Cameron is a walking, talking ball of anxiety (until he has an emotional breakdown and neither walks nor talks, that is). And who can blame him? His parents are remote—specifically his dad, who treats his Ferrari like more of a son than he does Cameron.
Ferris, on the other hand, is as fearless as Cameron is fearful. For example, Ferris walks right into Chez Quis and steals Abe Froman's table. He's confident, and it works: He gets the table and an apology from the stuck-up maître d'. Ferris and Cameron are a study in contrasts, and the movie suggests that Ferris's bold approach is the way to go. In other words, if you want to be free, argues Ferris Bueller's Day Off, if you have any ounce of self-worth, you must face your fears.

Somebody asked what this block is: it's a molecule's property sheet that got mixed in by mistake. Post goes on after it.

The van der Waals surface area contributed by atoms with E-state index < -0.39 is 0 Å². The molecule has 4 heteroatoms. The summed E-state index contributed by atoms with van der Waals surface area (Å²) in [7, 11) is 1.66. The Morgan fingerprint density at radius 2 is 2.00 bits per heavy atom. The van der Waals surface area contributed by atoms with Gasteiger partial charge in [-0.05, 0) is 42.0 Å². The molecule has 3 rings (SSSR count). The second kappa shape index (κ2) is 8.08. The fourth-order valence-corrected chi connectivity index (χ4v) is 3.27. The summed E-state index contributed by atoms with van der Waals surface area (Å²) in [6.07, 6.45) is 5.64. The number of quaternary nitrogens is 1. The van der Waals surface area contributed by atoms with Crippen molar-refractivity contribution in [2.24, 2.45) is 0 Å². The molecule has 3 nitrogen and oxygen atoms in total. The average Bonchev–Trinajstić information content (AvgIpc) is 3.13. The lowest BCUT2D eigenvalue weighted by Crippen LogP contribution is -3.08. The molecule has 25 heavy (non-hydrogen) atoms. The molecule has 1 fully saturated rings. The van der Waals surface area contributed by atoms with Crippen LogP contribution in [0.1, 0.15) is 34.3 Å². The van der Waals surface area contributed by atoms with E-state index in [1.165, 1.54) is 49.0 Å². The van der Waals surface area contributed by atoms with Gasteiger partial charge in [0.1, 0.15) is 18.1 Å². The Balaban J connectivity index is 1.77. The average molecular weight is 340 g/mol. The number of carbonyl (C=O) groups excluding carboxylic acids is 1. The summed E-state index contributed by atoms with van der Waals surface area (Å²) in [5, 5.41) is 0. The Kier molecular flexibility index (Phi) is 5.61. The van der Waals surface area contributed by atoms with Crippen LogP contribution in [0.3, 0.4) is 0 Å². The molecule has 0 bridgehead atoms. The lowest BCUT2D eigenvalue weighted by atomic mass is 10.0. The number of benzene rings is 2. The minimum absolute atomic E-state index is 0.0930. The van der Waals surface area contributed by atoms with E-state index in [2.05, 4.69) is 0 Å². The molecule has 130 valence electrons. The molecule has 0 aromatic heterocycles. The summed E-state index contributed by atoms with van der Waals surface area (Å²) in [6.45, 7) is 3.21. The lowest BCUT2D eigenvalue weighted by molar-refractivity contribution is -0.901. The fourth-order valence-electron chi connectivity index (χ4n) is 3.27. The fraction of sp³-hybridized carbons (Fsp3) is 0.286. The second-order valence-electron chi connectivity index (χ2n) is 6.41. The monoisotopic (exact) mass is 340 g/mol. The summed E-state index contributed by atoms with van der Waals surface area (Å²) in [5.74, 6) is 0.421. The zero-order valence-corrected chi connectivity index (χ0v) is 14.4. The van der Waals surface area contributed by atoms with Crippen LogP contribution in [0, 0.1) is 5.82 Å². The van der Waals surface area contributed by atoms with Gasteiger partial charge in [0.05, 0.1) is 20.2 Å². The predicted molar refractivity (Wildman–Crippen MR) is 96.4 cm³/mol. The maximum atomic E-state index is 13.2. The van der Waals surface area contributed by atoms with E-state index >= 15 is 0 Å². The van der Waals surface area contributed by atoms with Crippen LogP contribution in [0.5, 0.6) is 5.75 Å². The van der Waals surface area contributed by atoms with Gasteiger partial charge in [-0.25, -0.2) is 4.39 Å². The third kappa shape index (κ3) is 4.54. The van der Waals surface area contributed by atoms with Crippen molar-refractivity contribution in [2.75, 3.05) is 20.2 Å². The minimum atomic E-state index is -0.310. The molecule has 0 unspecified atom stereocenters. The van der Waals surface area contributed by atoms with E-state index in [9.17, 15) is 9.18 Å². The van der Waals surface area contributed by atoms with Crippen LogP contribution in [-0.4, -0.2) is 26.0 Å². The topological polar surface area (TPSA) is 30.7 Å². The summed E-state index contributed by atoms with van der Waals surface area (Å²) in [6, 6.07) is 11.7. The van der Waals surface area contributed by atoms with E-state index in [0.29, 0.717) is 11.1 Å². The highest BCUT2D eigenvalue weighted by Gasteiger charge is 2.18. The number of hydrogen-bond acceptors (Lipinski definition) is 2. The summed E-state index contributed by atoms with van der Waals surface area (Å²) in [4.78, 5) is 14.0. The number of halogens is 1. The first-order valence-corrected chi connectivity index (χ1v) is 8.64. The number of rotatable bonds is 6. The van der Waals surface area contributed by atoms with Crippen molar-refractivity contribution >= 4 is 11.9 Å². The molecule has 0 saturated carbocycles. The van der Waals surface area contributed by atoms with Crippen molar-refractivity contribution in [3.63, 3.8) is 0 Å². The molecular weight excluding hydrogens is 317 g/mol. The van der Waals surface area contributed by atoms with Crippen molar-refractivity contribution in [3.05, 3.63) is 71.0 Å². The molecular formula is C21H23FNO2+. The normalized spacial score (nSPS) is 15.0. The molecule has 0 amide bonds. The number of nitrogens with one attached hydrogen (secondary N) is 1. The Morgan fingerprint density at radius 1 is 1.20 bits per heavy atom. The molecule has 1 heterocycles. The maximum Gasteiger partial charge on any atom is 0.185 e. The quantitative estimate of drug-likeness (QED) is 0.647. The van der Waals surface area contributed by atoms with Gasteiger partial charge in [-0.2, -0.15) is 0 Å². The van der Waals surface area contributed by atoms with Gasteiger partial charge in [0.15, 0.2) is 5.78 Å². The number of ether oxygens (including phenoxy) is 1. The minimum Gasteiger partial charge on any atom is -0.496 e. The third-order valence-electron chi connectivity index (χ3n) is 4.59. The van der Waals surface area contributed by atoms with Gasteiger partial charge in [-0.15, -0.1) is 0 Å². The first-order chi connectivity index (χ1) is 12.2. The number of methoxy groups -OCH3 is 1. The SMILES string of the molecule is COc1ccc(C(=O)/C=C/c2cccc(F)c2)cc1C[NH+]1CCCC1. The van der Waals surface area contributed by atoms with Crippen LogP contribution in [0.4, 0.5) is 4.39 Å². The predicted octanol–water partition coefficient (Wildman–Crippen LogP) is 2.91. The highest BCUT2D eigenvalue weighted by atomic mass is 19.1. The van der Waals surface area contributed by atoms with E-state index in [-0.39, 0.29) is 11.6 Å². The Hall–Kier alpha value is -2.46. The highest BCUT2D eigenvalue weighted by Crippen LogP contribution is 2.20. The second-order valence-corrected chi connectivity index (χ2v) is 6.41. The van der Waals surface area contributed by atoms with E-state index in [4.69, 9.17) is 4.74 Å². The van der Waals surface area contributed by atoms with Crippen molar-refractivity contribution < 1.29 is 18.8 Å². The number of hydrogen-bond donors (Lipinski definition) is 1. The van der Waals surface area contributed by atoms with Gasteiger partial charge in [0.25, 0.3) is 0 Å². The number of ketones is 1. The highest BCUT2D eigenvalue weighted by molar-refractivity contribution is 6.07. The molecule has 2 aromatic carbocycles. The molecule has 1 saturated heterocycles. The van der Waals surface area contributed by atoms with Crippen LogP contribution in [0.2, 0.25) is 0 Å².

Questions About Fear
- Cameron's father, Morris, looms large in the film, but we never actually see or hear him. How would the movie change if we got a firsthand glimpse of Morris?
- Spotting the mileage the parking attendants put on his dad's car causes Cameron to "[go] berserk," reevaluate his life, and realize that he's tired of being afraid. Why do you think this specific incident sets him off?
- Cameron's not the only character that evolves over the course of the film. Jeanie does, too. What's she afraid of?
- We'd argue that Ferris stealing Abe Froman's table is the most fearless thing he does all day. What do you think would've happened if the real "Sausage King of Chicago" turned up to Chez Quis?
Chew on This
Ferris's sole mission is to help Cameron become more confident in the face of his father's cruelty and materialism.
Cameron isn't afraid of his dad; he's afraid of the homicidal fury he'll unleash if he goes off on his dad.